Quick Guide to Work-Life Balance

Between juggling work and home, I always have more to do than I have time. Some of this my own fault by agreeing to do pointless and thankless tasks such as writing an article about work-life balance. Some of it is unavoidable like cleaning your home and grooming yourself, which is required unless you want to live in a place that looks post-apocalyptic and smells as if you just returned from Bonnaroo (although that would reduce your social obligations).

How does one create a happy work-life balance, and is it something real or is it something that has been created by the media to make everyone miserable? I’ll give you my two cents worth. To make the article as enjoyable as possible, I’ll tell you in list format because Cracked.com told me everyone loves a list.

#4: Set Boundaries

image from Pixabay

Like that creepy uncle everyone has, setting boundaries is necessary for creating an enjoyable work-life balance. Trying to segregate work-life into two completely separate aspects of your day can lead to unhappiness in both. However, just like you have to see your creepy uncle at holidays, work will spill over into your personal life and vice-versa. The key to combating this is to set boundaries and try not to create a scene when your uncle says something inappropriate.

Maintain a no phone policy when you eat with friends or family. This will allow you to focus your attention and enjoy the experience more. Checking work email can distract your time off. For example, I took yesterday off and made the mistake of checking my work email and…there was a problem. The problem could not be fixed by dropping everything and going to work, however, I let it ruin the rest of my day. If you let problems at work creep into your time off you will never achieve a happy work-life balance, regardless of how few hours you put into your work-week. The same principle applies to home spilling over into work. When you are at work don’t worry about personal obligations you can not control while at work.

#3: Be Productive

I know many of you, like me, have fallen into the trap of equating long hours with productivity, but that is just not true. When I hear a colleague worked until midnight the guilt switch flips; however, working longer hours does not mean that you will accomplish more. Just like an electric car, you need time to recharge. So stop by Cracker Barrel and recharge both your car and yourself.

If you have a lot to get done at work on a particular day/week/month do not let that be a reason to resign yourself to staying late. If you assume you are going to have a 15-hour day, you might not be as efficient as possible. Try an experiment, have a week or two in which you work no more that 8 hrs/day, regardless of what is going on (WARNING: Not liable for any repercussion that occurs. Do not attempt the week of a big deadline). You will be surprised at how much more focused and productive you are at work freeing up more time during in the evening for something fun like cornhole-hopscotch.

Studies have suggested that the optimal work-week is between 35-40 hours and that your productivity goes to *censored* after 55 hours. Being able to accomplish the necessary things in this amount of time might require not completing everything on your to-do list. However, is everything on your to-do list also on your must do list? This brings us to setting priorities.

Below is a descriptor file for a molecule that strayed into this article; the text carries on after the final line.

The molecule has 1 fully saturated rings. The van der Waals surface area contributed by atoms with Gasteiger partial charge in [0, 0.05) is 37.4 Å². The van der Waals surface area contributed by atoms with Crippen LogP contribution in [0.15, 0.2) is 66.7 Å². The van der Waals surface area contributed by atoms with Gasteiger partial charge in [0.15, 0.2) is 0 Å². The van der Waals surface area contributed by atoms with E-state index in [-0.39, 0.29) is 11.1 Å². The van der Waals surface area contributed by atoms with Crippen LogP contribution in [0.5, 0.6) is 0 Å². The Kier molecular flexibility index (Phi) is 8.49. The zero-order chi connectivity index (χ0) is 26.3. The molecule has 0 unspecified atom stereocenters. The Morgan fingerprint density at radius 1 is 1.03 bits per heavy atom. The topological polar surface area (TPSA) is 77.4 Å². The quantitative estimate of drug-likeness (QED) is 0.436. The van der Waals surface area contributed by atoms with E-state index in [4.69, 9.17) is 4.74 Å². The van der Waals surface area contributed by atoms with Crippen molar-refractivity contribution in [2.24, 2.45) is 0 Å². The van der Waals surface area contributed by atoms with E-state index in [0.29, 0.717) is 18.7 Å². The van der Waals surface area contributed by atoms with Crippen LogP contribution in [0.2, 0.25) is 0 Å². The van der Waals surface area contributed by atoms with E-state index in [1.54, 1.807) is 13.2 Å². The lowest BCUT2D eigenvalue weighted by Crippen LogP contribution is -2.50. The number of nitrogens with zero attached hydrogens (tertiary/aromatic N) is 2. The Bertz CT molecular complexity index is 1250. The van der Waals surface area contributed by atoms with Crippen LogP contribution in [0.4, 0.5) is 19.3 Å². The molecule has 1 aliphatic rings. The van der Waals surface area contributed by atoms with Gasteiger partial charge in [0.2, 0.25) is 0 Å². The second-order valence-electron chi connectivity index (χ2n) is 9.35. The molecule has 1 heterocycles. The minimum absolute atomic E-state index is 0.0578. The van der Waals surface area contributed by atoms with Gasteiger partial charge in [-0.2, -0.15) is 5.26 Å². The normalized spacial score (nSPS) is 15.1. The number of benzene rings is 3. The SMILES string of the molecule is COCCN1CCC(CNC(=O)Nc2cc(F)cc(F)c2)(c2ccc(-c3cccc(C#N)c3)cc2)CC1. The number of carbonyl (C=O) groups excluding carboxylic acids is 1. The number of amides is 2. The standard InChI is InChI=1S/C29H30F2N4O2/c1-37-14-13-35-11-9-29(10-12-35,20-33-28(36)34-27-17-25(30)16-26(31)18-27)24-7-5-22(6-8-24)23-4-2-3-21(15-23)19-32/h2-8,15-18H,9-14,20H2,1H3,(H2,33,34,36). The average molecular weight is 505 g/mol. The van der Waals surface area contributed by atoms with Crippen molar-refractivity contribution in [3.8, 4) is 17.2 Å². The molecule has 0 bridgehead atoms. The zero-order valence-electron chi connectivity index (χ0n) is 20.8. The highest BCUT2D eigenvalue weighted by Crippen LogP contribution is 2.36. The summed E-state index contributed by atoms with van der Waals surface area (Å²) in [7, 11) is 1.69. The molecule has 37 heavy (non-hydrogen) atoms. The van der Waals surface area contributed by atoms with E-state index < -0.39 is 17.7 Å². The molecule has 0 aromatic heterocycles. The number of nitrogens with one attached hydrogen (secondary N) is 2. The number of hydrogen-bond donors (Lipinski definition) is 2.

#2: Set Priorities

So many things get piled on us that it can be very overwhelming at times. Make a list of all the things you need to accomplish. Prioritize your list and determine the items that are most important to you and the items that are necessary. Don’t let the length of time required for a certain task affect the order you complete your list. Once you realize that not all the things on your list have to be accomplished it will free up time. This list should represent not only work items but also items that are important for your sanity. Once you have your list organized, it is time create a calendar.

#1: Create a Calendar

Creating a calendar can help ensure that you make time for both work and family/friends. Divided the day into work and life. Remember, in order to be most productive do not typically schedule more than 50 hours/week or 10 hours/day for work. In addition, schedule in at least 7.5 hours of sleep and 1 hour for a personal item.

Include the small stuff on your calendar. Warren Buffett will schedule in time for a haircut. AOL CEO Tim Armstrong and CEO of LinkedIn schedule uninterrupted time for thinking into their day.

If you are career minded put networking time into your calendar by adding a pertinent time slot in the week to reach out to someone about meeting up for coffee. Also, incorporate exercise into your calendar, your health is important and exercise can make you feel better and be more productive. I find that exercising in the middle of my work-day helps me be more productive during the second. I can skip my afternoon coffee and still get a lot accomplished.

Working 80 hours per week is not the secret to success, hard focused work is.

Creating a positive work-life balance is about time management and realizing what are reasonable expectations for you, both personally and professionally.

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